Dutch tech company Philips recently announced that its digital pathology solutions have been certified for compliance with the U.S. Department of Defense (DoD) security requirements.
“Stringent security and privacy requirements apply to all IT systems that operate on a DoD network. The DIACAP certification and Authorization to Operate (ATO) allows the Philips IntelliSite pathology solution, including the Image Management System, Pathologist Suite and Ultra-Fast Scanner, to be deployed across DoD sites globally, and further underscores Philips’ commitment to ensuring DoD’s health care information is secure and safe by continuously updating its products security,” the press release said.
The release didn’t include many more details, but given the fact that the solution allows collaboration and sharing of sensitive health data with other health experts that aren’t directly involved with the patients, we wanted to know more.
We got in touch with Russell Granzow, General Manager of Philips Digital Pathology Solutions, to find out what security safeguards the system has in place to prevent unauthorized access and ensure the privacy and security of electronic protected health information data (both in transit and at rest).
“Protection against unauthorized access is a major design principle for Philips Digital Pathology Solutions products. Physical access to the systems is restricted to authorized personnel. Electronic access over the network is protected using DoD PKI services for authentication and authorization,” Granzow told us.
“Philips applications are using roles based access controls to ensure authorizations are correctly managed. Information in transit and at rest is encrypted with DoD grade encryption to ensure ePHI data confidentiality. Philips is actively monitoring industry and vendor notifications for common vulnerabilities and regularly issues updates to its products to mitigate these.”
There are several levels of protection to safeguard the system and the data against intentional malicious actions and unintentional mistakes, Granzow noted. After all, humans are often the weakest link in the security chain.
“Philips has a long and successful history on product usability design and has designed the end-users applications to be very easy to use and understand. Product training is mandatory for our products to guarantee that end-users understand the application and know how to use it. Via roles based access we ensure that each user has a role assigned providing them the functional access rights in line with their authorization level. Auditing is implemented to ensure that user activities in the application are logged for forensic analysis. In cooperation with the DoD Systems Manager we have defined a backup and recovery model to ensure data can be recovered if data is lost ensuring system and data availability.”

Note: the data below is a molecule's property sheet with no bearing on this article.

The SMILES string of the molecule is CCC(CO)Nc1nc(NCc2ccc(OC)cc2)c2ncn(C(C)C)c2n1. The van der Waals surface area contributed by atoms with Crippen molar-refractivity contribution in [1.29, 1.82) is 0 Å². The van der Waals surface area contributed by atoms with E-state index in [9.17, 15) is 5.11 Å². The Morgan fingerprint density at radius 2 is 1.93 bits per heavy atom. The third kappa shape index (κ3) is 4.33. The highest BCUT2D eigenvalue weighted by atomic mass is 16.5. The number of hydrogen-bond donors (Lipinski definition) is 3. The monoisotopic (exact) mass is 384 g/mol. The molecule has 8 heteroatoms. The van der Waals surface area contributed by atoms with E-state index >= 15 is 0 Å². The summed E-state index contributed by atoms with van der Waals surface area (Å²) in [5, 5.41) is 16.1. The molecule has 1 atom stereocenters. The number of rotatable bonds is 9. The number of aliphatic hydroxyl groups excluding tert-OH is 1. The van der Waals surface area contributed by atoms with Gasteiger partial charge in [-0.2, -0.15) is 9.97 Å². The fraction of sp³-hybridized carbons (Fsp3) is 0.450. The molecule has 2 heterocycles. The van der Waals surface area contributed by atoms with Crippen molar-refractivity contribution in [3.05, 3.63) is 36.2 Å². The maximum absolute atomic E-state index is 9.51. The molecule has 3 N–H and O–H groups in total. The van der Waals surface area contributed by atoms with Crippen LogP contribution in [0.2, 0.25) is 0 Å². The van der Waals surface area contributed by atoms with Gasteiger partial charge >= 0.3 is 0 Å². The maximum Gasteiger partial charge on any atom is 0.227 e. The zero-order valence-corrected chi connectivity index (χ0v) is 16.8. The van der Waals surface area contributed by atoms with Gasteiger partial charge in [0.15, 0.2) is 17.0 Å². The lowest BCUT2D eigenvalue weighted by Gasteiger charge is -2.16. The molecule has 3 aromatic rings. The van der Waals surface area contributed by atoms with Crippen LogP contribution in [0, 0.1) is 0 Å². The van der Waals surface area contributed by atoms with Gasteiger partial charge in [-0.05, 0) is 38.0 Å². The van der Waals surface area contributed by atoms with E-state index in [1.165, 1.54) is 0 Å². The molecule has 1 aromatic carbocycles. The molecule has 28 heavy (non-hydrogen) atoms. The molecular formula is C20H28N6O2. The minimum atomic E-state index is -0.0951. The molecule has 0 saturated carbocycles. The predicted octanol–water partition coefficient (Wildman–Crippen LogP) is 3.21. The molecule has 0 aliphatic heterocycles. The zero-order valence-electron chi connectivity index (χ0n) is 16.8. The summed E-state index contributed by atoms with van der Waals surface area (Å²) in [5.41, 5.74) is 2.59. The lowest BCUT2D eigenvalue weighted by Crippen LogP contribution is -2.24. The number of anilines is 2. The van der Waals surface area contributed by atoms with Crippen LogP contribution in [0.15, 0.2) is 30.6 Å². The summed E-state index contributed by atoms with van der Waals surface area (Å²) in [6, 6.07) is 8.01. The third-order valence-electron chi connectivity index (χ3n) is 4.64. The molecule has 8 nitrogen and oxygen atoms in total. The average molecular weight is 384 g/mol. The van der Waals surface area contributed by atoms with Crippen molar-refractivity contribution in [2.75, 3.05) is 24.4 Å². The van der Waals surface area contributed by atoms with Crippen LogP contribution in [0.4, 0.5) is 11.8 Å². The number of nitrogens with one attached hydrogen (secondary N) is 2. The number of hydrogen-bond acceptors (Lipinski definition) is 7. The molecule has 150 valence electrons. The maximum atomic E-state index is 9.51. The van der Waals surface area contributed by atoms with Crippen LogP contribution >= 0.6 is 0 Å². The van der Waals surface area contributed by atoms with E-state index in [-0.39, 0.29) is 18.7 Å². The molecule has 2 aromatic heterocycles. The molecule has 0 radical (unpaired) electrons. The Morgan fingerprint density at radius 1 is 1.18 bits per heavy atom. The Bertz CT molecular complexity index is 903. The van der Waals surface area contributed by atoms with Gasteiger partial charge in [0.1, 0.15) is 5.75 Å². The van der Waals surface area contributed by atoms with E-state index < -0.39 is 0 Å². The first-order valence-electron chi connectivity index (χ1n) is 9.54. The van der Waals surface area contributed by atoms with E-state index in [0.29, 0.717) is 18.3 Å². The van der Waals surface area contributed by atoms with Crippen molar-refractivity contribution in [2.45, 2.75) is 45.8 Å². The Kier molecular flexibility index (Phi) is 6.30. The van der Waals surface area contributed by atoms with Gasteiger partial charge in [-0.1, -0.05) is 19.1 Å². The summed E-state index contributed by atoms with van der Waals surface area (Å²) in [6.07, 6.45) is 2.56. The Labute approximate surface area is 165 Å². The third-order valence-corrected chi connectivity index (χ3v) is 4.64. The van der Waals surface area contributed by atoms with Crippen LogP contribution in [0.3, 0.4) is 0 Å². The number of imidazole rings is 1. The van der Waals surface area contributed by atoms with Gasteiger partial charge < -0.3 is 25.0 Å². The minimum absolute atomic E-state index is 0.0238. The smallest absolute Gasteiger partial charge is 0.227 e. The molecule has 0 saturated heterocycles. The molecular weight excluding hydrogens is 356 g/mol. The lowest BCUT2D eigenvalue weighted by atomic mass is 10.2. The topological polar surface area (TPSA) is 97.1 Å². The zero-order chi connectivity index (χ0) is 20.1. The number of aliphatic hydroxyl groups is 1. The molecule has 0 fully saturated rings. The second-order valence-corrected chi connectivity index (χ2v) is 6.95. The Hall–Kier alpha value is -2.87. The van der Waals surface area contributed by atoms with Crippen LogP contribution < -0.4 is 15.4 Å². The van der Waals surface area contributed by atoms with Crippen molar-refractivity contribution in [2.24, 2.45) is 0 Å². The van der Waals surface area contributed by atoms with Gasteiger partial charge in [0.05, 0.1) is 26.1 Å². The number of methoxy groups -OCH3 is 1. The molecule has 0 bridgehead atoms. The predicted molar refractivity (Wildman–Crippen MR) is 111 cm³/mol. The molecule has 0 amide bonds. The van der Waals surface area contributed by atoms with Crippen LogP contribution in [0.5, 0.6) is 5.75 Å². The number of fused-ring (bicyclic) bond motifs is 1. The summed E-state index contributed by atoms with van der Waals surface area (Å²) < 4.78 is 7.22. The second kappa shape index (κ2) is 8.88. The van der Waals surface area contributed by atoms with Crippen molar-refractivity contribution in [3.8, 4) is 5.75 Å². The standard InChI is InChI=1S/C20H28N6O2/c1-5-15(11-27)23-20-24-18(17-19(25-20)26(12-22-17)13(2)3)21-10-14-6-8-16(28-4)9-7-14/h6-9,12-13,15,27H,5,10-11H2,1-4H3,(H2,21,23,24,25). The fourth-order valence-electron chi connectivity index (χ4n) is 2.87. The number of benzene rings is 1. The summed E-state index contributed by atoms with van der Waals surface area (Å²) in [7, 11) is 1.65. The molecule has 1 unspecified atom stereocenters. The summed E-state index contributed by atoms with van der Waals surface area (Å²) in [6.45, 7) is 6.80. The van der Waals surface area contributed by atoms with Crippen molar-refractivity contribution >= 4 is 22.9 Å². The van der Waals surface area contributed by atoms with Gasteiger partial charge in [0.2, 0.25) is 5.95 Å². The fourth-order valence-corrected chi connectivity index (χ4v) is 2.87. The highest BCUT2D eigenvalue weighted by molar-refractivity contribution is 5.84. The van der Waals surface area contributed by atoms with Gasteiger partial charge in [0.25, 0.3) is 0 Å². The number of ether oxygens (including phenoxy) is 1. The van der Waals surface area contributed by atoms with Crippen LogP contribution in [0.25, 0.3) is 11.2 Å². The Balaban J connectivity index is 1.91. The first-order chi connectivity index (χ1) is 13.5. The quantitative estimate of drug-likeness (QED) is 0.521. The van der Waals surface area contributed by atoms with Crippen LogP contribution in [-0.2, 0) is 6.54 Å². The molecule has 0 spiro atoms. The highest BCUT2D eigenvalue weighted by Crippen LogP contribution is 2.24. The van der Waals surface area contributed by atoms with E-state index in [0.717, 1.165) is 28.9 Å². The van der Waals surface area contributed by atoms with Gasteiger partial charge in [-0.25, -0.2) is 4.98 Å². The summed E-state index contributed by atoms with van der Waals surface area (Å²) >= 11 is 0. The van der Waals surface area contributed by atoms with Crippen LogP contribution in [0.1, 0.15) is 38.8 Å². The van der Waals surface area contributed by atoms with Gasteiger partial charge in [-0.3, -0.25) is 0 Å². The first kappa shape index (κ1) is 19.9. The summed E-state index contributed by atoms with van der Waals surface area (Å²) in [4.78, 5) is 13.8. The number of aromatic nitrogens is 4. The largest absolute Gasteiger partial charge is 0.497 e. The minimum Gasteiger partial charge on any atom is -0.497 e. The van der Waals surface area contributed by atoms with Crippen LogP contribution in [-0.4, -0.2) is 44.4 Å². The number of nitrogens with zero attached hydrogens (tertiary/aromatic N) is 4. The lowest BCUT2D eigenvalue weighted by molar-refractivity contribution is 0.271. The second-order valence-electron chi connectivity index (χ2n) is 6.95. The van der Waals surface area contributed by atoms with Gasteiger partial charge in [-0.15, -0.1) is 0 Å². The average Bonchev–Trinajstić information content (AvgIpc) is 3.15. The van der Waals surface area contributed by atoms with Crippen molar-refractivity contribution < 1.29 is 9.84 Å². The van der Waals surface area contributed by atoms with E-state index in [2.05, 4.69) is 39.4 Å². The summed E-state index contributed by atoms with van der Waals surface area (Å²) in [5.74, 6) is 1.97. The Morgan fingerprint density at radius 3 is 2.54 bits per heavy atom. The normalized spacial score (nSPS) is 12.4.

These digital pathology solutions are usually installed on commodity Intel based server hardware and a scalable and flexible storage array handling the day to day workload of a pathology lab. Product interoperability design ensures that they can be integrated in the workflow of any pathology lab.
“The integration with the Laboratory Information System (LIS) allows the customer to optimize the workflow by securely exchanging messages between systems. All interfaces between systems are secured and controlled and both Philips and the customers take responsibility of security during integration,” he pointed out.
“The tools Philips integrates into the platform are assessed for security weaknesses via a risk based approach resulting in security mitigations where needed and as far as possible. De-identification of data is implemented in the products to ensure data privacy if data needs to be shared with partners.”
And, if you’re wondering how challenging is the process to get equipment certified for compliance with the U.S. Department of Defense, the answer is “very.”
“Achieving compliance for U.S. Department of Defense requires a team of talented engineers with a drive for product security and privacy. With this team we were able to manage the large number of requirements as specified in the Security Technical Implementation Guides (STIGs) issued by DISA,” says Granzow.
“By following the DIACAP processes a number of system security documents need to be prepared for an audit event in which the products and documentation are reviewed by the Cybersecurity/Information Assurance department. The intention of this audit is to identify any open items which need to be managed during the accreditation period. The challenges are the volume of requirements that need to be managed and the required accuracy of the submitted documentation. Not forgetting the continuous effort that is needed to maintain the compliance as requirements are updated frequently.”